“This specific version of the Baltimore Catechism, organized by Father Bennett Kelley, is succinct yet substantial,” Father Lee affirmed. “It is meant especially for middle-schoolers, but it’s for almost anyone. I’d even recommend it to seminarians, who receive extensive theological training. Our future priests need to be able to answer questions from a man at the bus stop with relevance, precision and simplicity. It is vital that every Catholic in this country hear the same words, speak the same language, understand the same definitions and thus love the same faith. This classic catechism provides a wonderful model for doing that.”
According to Father Lee, this edition of the Baltimore Catechism captures the teachings of St. Thomas Aquinas and distills them in a way that modern readers can understand. In addition, the edition’s illustrations are seen by the 36-year-old priest “as accurate visual depictions of the truths of our Catholic faith.”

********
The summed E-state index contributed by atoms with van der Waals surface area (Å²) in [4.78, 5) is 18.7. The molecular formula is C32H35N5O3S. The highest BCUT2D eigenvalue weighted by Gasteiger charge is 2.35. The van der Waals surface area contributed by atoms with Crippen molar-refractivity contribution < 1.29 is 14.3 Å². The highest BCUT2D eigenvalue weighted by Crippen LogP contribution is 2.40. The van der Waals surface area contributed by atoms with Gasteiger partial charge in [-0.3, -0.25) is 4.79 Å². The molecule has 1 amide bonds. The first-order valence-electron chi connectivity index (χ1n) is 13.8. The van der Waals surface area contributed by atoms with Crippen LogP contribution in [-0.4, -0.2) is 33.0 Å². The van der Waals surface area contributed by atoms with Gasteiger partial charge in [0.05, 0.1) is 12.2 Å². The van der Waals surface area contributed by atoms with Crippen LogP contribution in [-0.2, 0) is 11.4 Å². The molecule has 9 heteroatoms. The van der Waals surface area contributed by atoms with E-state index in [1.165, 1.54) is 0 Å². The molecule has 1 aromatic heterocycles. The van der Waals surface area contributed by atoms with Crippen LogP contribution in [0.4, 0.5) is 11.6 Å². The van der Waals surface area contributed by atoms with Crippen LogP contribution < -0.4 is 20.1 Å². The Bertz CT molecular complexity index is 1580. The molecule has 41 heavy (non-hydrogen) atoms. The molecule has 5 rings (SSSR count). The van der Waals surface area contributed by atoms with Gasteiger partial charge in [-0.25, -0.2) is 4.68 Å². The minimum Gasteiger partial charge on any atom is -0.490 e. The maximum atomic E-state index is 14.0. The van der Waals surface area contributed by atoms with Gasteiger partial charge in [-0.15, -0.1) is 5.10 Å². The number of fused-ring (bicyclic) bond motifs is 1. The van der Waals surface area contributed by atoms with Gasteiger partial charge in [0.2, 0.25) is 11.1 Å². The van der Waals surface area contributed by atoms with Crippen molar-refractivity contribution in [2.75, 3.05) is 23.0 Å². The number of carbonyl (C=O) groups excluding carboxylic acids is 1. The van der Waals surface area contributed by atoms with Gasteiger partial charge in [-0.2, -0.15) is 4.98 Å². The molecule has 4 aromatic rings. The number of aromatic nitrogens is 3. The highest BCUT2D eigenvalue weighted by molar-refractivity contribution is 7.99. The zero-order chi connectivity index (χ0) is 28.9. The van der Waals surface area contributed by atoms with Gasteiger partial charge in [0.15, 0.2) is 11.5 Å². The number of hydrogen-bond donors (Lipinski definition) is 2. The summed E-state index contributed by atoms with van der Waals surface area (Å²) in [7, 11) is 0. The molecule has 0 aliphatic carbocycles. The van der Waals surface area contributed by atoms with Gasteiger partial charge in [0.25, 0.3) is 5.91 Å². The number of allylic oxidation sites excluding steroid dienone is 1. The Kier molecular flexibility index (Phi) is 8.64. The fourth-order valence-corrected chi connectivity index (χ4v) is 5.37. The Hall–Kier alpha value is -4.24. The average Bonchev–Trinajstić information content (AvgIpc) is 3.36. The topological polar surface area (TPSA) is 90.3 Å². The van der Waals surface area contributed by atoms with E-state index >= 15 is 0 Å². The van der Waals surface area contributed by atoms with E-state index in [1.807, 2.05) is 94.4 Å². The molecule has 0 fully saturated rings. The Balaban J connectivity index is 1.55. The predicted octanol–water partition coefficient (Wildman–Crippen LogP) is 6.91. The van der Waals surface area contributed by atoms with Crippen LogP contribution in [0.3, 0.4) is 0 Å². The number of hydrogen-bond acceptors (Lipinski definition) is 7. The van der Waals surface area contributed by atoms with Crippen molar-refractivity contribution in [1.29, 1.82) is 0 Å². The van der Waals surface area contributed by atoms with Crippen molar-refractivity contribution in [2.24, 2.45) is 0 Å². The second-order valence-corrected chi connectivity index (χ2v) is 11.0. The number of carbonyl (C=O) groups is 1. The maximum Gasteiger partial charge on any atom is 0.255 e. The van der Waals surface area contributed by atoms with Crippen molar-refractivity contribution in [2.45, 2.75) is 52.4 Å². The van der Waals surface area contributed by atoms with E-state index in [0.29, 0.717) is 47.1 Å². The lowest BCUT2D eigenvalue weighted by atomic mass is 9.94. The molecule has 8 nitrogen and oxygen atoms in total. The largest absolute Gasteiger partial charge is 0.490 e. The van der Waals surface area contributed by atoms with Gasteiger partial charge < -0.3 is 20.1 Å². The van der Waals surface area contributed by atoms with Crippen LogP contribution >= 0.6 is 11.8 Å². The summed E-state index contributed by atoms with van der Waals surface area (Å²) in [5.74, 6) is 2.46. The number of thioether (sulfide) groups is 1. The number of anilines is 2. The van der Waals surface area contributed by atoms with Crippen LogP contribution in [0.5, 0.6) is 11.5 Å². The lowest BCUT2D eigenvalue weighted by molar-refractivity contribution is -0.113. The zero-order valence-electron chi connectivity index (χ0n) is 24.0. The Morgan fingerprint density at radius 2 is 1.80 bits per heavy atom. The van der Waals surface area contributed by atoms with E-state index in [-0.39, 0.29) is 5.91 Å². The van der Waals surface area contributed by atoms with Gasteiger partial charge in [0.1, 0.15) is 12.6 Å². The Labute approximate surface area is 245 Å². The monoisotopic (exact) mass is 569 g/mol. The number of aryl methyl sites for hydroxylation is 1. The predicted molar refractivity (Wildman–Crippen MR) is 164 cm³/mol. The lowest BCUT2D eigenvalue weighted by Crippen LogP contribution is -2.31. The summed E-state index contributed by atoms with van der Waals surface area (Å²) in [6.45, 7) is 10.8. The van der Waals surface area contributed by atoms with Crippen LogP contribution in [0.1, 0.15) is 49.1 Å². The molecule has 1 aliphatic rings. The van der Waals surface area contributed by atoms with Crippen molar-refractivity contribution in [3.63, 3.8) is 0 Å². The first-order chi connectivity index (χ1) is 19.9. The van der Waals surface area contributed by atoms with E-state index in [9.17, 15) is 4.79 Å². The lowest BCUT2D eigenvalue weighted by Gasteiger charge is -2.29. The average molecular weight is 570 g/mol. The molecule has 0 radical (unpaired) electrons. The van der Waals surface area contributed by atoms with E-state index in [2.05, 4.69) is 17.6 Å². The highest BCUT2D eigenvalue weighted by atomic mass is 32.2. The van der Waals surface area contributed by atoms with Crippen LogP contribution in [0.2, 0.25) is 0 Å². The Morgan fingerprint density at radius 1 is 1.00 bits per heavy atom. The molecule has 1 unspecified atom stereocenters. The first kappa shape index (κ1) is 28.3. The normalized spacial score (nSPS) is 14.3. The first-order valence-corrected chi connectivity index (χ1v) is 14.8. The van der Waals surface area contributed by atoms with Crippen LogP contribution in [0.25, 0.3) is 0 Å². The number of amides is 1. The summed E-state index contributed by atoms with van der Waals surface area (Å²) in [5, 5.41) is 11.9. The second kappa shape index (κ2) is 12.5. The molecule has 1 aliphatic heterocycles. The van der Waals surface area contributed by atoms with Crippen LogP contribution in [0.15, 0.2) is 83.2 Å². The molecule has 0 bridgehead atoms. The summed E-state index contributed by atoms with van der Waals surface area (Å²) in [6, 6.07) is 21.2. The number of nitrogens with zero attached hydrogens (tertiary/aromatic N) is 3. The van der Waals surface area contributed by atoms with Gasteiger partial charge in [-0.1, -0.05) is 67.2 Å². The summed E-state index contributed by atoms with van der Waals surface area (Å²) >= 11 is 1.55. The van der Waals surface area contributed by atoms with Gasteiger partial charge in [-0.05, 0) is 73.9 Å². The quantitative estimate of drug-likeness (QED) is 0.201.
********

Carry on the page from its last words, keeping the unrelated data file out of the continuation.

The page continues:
Peace and Providence
Sister Mary Annunciata, a member of the Dominican Sisters of Mary, Mother of the Eucharist, finds great comfort in the pages of Self-Abandonment to Divine Providence (Tan Books). This classic is a collection of letters written by Father Jean-Pierre de Caussade to Visitation nuns in the 1700s. It is still relevant to modern consecrated religious, according to Sister Annunciata, who is currently taking classes at the Pontifical University of St. Thomas Aquinas (known as the Angelicum) in Rome.
“Father de Caussade teaches us how to abandon ourselves into God’s loving hands, no matter what we are dealing with in life — and, in fact, through whatever we are dealing with in life,” the 39-year-old Dominican stated. “He wants us to see that all the details of our lives come from God — or are at least permitted by him for our greater good.”